He's also hooked. This fall, Madden will head to Purdue University for his master's in aeronautical and astronautical engineering, eyeing possible research focusing on astrodynamics. That's basically plotting spacecraft courses, by understanding how outside forces will impact it.

The discovery and puzzle of it all fuels him, but really, he has simply found a subject that's fun.

"I just enjoyed doing the math," he said with a laugh, thinking as far back as advanced calculus in high school. "And knowing that it could have such a big impact for the future of humanity? That really excites me."

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Beetles, bugs, wildlife conservation

Beetles, tech, following mom's footsteps: University of Delaware grads mark 2024 commencement (4)

It was probably the 47 states' worth of National Parks that did it.

Peyton Easton grew up in Dover, but her family was constantly satisfying her need to explore. She was appreciating nature before she ever had to worry about school. Then, the curiosity would meet agriculture classes in high school.

Caesar Rodney High gave her the first taste of animal science, then UD sealed the deal.

"I remember doing a project on wildlife biology as a career path, and I was like, 'Oh, that's interesting,'" she said. "Then when I was looking into colleges, I saw UD offered basically that exact major."

Her honors degree in wildlife ecology and conservation, alongside insect ecology, would allow her to study policy, research, GIS mapping and more. She worked as an "Ag Ambassador" on campus; she studied abroad in Costa Rica; she stayed involved in orchestra with her alto saxophone in hand; joined The Crew Programming Board; kept up with the Entomology Club; went birding with fellow students — the list goes on.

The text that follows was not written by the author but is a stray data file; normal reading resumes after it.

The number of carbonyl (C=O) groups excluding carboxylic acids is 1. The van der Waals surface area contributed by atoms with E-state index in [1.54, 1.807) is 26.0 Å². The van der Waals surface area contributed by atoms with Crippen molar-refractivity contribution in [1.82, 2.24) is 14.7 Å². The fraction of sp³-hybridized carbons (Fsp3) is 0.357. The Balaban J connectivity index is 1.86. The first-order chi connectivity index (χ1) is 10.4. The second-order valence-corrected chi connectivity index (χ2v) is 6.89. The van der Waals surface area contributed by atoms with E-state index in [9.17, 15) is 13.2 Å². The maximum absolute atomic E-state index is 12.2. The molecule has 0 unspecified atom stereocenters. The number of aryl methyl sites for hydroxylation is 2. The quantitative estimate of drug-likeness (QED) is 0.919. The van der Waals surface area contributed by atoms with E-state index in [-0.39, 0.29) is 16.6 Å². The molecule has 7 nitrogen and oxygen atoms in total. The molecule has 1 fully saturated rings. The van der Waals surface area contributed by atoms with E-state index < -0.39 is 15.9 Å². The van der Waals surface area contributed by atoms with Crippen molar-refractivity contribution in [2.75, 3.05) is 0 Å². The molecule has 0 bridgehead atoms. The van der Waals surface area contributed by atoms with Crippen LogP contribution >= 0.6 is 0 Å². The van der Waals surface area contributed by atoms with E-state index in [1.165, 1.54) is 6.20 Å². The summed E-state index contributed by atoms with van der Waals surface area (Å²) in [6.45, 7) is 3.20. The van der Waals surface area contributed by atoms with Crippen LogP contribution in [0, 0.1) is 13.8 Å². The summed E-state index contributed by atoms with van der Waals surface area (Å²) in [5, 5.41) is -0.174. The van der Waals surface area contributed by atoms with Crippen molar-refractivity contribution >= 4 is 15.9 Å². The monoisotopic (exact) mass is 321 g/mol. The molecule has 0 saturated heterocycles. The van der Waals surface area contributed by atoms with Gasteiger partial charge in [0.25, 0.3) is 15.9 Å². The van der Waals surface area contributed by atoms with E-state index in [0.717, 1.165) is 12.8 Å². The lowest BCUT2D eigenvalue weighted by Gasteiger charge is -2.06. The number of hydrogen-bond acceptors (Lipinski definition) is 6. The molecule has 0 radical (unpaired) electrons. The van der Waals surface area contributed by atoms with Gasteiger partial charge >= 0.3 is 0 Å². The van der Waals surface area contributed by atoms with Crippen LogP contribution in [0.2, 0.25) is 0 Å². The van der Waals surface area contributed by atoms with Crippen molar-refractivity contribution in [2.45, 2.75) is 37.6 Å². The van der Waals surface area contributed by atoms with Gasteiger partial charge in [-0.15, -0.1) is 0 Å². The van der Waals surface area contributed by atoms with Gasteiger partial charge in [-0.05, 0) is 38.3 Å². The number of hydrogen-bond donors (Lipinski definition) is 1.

"That kind of allows you to realize where your specific interests lie and where you want to go," she said with a smile. The Delaware native doesn't know where she's headed next, but it's graduate school and future research in her sights.

Easton has been studying the emerald ash borer, an invasive beetle known for wreaking havoc on certain ash tree species. However, looking ahead, she's interested in both critters and people.

She may delve into disease ecology next, "which incorporates people, wildlife, insects and health," she said. "And I think seeing how people and wildlife interact in this really complex system is really interesting — because a lot of people separate those two things."

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Tracing the 'Trail to Desegregation'

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One 76-year-old University of Delaware student had an idea.

Karen Ingram had been cultivating interest in a particular chapter of Delaware history long before she enrolled. Now, earning her first master's degree this spring, almost all of her academic writings have surrounded this history. Her own experience led her to it. And last weekend, she got to share that passion on "The Trail to Desegregation."

Ingram, empowered by community partners for a final capstone project, marked the 70th anniversary of the Brown v. Board of Education decision with a bus tour.

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Her tour traced Delaware's own roots in this landmark desegregation ruling, as the sold-out Saturday tour made stops at Redding House Museum and Community Center, Howard High School, Claymont Community Center and Hockessin Colored School #107C.

"I wanted to tell the whole story," Ingram said, knowing people rarely get to put all these pieces together. "That is what got us here. I wanted to tell the whole story, on a half-day ride on a bus."

Master's soon in hand, she's already looking ahead to her doctorate.

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Got a story? Kelly Powers covers race, culture and equity for Delaware Online/The News Journal and USA TODAY Network Northeast, with a focus on education. Contact her at or (231) 622-2191, and follow her on X @kpowers01.

Beetles, tech, following mom's footsteps: University of Delaware grads mark 2024 commencement (2024)